Anomalous small-angle x-ray scattering (ASAXS) enhances the information that can be gained from SAXS by introducing a chemical, element-specific contrast, which modifies the standard electron density contrast obtained in normal SAXS experiments. This technique has the potential to help understand complex materials better, but its complexity means that it has so far not been used routinely in in-situ experiments. In this paper, we will review ASAXS and its in-situ applications as reported in the literature and present some data from a recent in-situ near-edge SAXS experiment we did at beamline 6.2 at Daresbury.
Alumina-zirconia ceramics are widely used in industry as refractories and as catalyst supports. Nano-structured variants are particularly important as thermal barrier coatings, where careful engineering of the nanoscale structure can increase the mechanical strength significantly, and as bulk catalyst supports with a particularly large surface area. We have also used a nano-scale analogue of a commercial furnace refractory to study corrosion mechanisms in glass melting furnaces along with in-situ NMR of glass melting kinetics.
These nano-ceramics consist of sol-gel prepared alumina and zirconia nanoparticles embedded in a silica-rich sodium silicate glass matrix. The corrosion mechanism is based on leaching of the glass phase followed by mechanical abrasion of the granular zirconia and alumina phases. The resilience of the refractory depends crucially on how well the grains are bonded to the matrix, e.g. by diffusion of Na+ across the grain interfaces and reactive sintering. It also depends on the shape of the particles; oblong particles and whiskers are more likely to withstand the mechanical effect of the contact with the moving batch.
Anomalous scattering is the chemical contrast enhancement that occurs around the absorption edge
of a probe element due to the resonance between scattering and absorption. In a small-angle
scattering experiment dealing with a heterogeneous material, the contrast between the different phases is
usually governed by the difference in electron density. In an idealised material consisting of two types
of particle densely packed within a matrix, the total scattered intensity is due to the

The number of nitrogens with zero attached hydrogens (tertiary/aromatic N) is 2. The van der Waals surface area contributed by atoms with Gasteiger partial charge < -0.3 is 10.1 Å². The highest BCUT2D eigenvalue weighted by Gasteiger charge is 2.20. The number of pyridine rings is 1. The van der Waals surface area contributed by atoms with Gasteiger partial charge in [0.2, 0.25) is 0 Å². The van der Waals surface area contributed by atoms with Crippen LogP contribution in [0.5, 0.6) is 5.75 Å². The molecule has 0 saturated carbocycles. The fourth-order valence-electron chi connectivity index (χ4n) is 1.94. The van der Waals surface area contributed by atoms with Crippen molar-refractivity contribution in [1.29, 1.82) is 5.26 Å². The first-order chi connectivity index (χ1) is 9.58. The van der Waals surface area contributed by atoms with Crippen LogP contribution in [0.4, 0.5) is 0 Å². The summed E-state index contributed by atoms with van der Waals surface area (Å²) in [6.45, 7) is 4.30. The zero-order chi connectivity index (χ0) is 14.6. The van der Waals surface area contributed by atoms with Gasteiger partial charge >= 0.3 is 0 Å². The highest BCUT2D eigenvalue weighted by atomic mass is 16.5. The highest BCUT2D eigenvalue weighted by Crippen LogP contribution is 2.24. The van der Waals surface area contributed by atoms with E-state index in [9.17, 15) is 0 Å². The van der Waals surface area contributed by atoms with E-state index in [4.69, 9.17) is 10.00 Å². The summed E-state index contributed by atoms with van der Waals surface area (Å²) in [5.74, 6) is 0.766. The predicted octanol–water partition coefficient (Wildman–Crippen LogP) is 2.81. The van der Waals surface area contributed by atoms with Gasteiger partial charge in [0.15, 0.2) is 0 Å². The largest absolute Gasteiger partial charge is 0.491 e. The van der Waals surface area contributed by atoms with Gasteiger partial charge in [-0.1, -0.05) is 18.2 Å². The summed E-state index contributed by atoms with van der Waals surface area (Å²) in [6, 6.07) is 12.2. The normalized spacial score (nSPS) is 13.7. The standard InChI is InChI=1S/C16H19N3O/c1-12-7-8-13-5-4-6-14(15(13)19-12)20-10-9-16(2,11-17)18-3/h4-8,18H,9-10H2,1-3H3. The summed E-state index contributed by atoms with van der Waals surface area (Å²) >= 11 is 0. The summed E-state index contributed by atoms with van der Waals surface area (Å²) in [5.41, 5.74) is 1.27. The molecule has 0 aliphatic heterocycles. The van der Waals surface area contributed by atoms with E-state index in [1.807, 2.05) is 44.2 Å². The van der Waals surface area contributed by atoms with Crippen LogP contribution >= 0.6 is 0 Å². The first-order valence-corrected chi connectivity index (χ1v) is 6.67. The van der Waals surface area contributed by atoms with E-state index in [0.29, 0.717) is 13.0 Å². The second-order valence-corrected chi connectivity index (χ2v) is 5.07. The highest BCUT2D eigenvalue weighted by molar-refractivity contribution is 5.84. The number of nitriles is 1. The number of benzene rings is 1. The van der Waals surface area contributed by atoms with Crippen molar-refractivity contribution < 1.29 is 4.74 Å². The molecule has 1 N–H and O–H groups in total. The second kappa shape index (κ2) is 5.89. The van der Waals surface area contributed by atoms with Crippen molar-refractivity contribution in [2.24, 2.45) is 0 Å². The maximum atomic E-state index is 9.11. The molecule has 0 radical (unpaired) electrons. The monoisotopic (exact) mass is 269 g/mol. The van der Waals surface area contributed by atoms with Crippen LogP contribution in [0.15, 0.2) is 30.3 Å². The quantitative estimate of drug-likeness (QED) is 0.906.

scattering from the interfaces of either particle with the matrix. The intensity is proportional to
the square of the scattering factor (i.e. the electron density difference):|
Near the edge, a complex correction,
is applied to the scattering factor to account for this resonance:
If SAXS experiments are carried out away from the edge (i.e. non-resonant only) and at two energies within the dip of f', then eq. (2) can be solved and the distribution of the labelled phase can be separated. In practice, it is better to use more than three energies because the resonant and cross terms are small and the solution is improved if the system of equations is over-determined.
Usually, all energies are chosen below the actual edge position in order to avoid excessive fluorescence. However, fluorescence can be corrected for if the incoming beam spectrum is known or the scattered intensity tails off to virtually zero in the high-q limit, so that the fluorescence level, which is supposed to be angle independent, can be regarded as the fluorescence contribution.
Fig. 1: Schematic of the three contributions to the scattering contrast near an absorption edge of an element contained in the phase represented by the white spheres. The normal scattering contrast (yellow) combines electron density difference between both white and grey particles and the matrix, the resonant term represents the correlation of scatterers containing the edge element (blue), and the cross term contains correlations between the phases that contain the edge element and those that don't (red).
Fig.2: Resonant correction of the atomic scattering factor near an absorption edge (Zr-K in this case). The real part (f', circles) shows a sharp dip at the edge, while the imaginary part (f", diamonds) increases suddenly.
Most of the previous ASAXS studies do not attempt to make full use of the potential inherent in eq. (2) to separate the cross term, which contains the correlation between the probe and the remaining scatterers, from the self term, which relates to the autocorrelation of the probes themselves, i.e. the pattern that one might expect if the phase containing the probe was in an otherwise perfectly index-matched environment. In order to solve eq. (2), measurements at a great deal more than three energies are required, and in addition to the usual corrections, the data need to be corrected for fluorescence, the width of the beam spectrum, and any chemical shifts of the edge occurring during an in-situ experiment.